Investing for the first time can be daunting. After all, investments carry a degree of risk that you could lose your money as their value and any income they produce can go down as well as up.
Our step-by-step guide should help you break through the jargon and learn about some of the benefits and risks of investing.
Why should I consider investing?
- Historically, money invested in the stock market over the medium to long term has generated greater returns than cash left in a savings account over the same period but there can be big drops on the way. Past performance also can never tell you what might happen in the future. Over time inflation eats away at savings – as it will at investments if they don't perform well – but if you invest money wisely and with a long-term approach it could deliver potentially greater returns. With savings you'll always get your starting money back but that's not the case with investments as their value and any income they produce can go down as well as up.
- Market movements over the last few years have underlined the case for a long-term approach to investing in the stock markets. The chart below shows that after taking market volatility into account, an investment of £10,000 in the shares that make up the UK equity index FTSE All Share (from 31/12/1984 to 30/6/2010), would have grown to over 11 times its original value. In comparison cash would have increased by just over two-and-a-half times its original value over the same period. Please note though that the graph does not take account of the costs involved in buying and selling the shares. This would reduce the returns available on investment. Remember too that the historic performance of stock markets is not a guide to future returns.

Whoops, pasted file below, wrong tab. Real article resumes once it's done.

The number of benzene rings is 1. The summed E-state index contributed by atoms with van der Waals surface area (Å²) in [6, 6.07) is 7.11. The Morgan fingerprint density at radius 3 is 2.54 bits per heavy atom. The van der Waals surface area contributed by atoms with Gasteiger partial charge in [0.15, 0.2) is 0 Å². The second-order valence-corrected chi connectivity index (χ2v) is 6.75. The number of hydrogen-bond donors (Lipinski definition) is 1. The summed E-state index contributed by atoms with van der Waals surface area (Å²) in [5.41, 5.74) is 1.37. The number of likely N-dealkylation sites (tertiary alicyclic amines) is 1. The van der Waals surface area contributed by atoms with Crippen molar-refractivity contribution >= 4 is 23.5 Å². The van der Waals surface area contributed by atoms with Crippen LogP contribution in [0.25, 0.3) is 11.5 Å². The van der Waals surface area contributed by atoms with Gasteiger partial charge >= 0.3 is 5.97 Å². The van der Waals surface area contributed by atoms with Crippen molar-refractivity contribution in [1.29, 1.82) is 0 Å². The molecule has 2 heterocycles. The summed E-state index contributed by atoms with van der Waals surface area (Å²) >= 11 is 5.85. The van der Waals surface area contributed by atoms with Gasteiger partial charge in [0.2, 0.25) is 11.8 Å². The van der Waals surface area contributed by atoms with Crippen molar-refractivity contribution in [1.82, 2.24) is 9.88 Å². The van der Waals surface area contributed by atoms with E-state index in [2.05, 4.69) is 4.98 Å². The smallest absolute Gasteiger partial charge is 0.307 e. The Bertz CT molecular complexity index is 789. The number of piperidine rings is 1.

Source: Datastream. All data to 30/6/2010. The information provided is for illustrative purposes only and is not meant to represent the past or future performance of any particular investment or the indices. It is not possible to invest directly in an index. Equities (shares) are represented by the FTSE All-Share Index. Stock prices fluctuate with market condition and may result in loss of principal. Bonds are represented by the FTSE Actuaries UK Gilts All Stocks Index. Cash is represented by the UK savings rate measured by deposit account rates compiled from 20 largest building societies and ex-societies £2500 +accounts. All indices are in pound sterling.
- If you're comfortable with the risks involved, investing can give you greater choice over your money and doing so through an ISA is a tax-efficient introduction to the stock market. You can invest up to £11,520 in an Investment ISA in the 2013/2014 tax year. Bear in mind that eligibility for ISA benefits and their value to you depends on your circumstances and the rules around them could change in the future. Annual limits are also subject to review.
- Do you have plans for the future? Then why not try to realise them? Investing on a regular, monthly basis is a great way to help build up a nest egg, whether you're saving for school or university fees, retirement, your dream home or that yacht you've always wanted.